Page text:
Main Content Region

Note Taking

Tips for Notetaking and How to Make it a Part of Your Life Forever

Learning how to take clear and effective notes in middle school and high school is a great skill to hone. Making it apart of your life in the classroom and outside of the classroom is a great way to start a successful life. If you look at notetaking as a useful tool and start to practice the art of notetaking, you’ll find that eventually notetaking will be an effective way to get and retain necessary information.


  • Find a method of organization that works for you.

  • Watch this short video to learn the different way of organizing your notes. The Cornell Method, the Outline Method, the Charting Method, the Mind Map Method, and the Sentence Method

Write as clear and neat as you can

  • Sometimes we think taking notes just means jotting down information as quickly as possible but if you can’t read it, then it won’t be useful when it’s time to study.

  • Use notetaking as a time to work on your penmanship. Sometimes you may have to jot down information quick because your teacher is speaking fast but maybe you can use “shorthand” text and go back and edit it for clarity later

Designate a spiral-bound notebook for each class

  • If you can, designate a spiral-bound notebook for each class and keep it organized in a binder.

  • If you don’t have spiral-bound notebooks, use loose leaf paper and create dividers in your binder to stay organized

Ask Questions / Add Question Marks

  • Asking questions is a major skill to great notetaking. Ask questions that will help you understand key concepts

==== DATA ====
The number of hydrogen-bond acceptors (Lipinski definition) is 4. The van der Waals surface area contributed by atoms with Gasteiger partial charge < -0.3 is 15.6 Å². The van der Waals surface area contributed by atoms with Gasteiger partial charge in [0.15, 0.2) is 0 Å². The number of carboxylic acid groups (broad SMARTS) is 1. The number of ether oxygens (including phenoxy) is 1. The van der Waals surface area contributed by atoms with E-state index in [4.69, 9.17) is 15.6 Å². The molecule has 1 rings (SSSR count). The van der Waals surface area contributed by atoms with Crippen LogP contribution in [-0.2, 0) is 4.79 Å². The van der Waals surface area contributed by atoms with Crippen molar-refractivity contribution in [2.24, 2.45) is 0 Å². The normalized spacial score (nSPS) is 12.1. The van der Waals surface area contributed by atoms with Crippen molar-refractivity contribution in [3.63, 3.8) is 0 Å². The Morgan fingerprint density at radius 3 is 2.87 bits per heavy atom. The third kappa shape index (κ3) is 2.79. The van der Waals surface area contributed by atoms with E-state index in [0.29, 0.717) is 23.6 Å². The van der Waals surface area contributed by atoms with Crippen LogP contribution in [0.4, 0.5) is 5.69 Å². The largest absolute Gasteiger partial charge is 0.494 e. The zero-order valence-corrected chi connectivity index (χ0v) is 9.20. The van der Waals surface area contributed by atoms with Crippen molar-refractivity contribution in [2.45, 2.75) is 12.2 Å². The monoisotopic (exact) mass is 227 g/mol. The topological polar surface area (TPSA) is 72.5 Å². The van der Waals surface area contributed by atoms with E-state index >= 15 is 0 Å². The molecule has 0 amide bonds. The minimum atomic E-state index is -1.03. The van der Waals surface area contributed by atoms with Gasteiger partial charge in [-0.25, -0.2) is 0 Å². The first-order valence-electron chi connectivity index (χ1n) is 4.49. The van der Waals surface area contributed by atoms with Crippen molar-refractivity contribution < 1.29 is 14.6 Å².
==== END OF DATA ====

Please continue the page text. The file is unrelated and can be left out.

• Even if you feel like you understand the subject, creating dialogue can help you remember what you learned when it’s time for an exam

  • You can leave question marks in your notes so you can keep writing. When it’s time for questions, you can ask your teacher or professor for that word or concept you might have missed or need further explanation on

Leave room in your notes

  • While you take notes, instead of writing on every single line, double space your notes (leave blank lines) so that if you need to edit or add something to it you will have space

  • For example, if you add a question mark to a concept and the teacher explains it for you, you’ll need room in your notes to add whatever it is they explained

  • If your notes are on every line you wouldn’t have room to do that

Use this 3 step process to help retain important information

  1. Before Class: Review content your teacher or professor will go over in class. Stay up to date or ahead in class readings so you have knowledge on the subject and important concepts you will be taking notes on. Also, review notes from previous class or lecture for retention.

  2. During Class: Pay close attention, put the date at the top of the first page of your notes, sit in the front row of the class if you can, ask questions, and  nod your head as the teacher lectures so they know you’re paying attention. Use the method of notetaking that works best for you, you can’t write every single word down, so use shorthand and other tips mentioned above to get the best results.

  3. After Class: Review your notes and look for any questions you may still have. If you have more questions (which is a good thing), highlight it and make sure to ask next class or after class if your teacher has time. Write a summary of what you learned at the bottom of your notes and keep them organized in a binder for a quick review at the beginning of class the next time around.

Note Taking Survey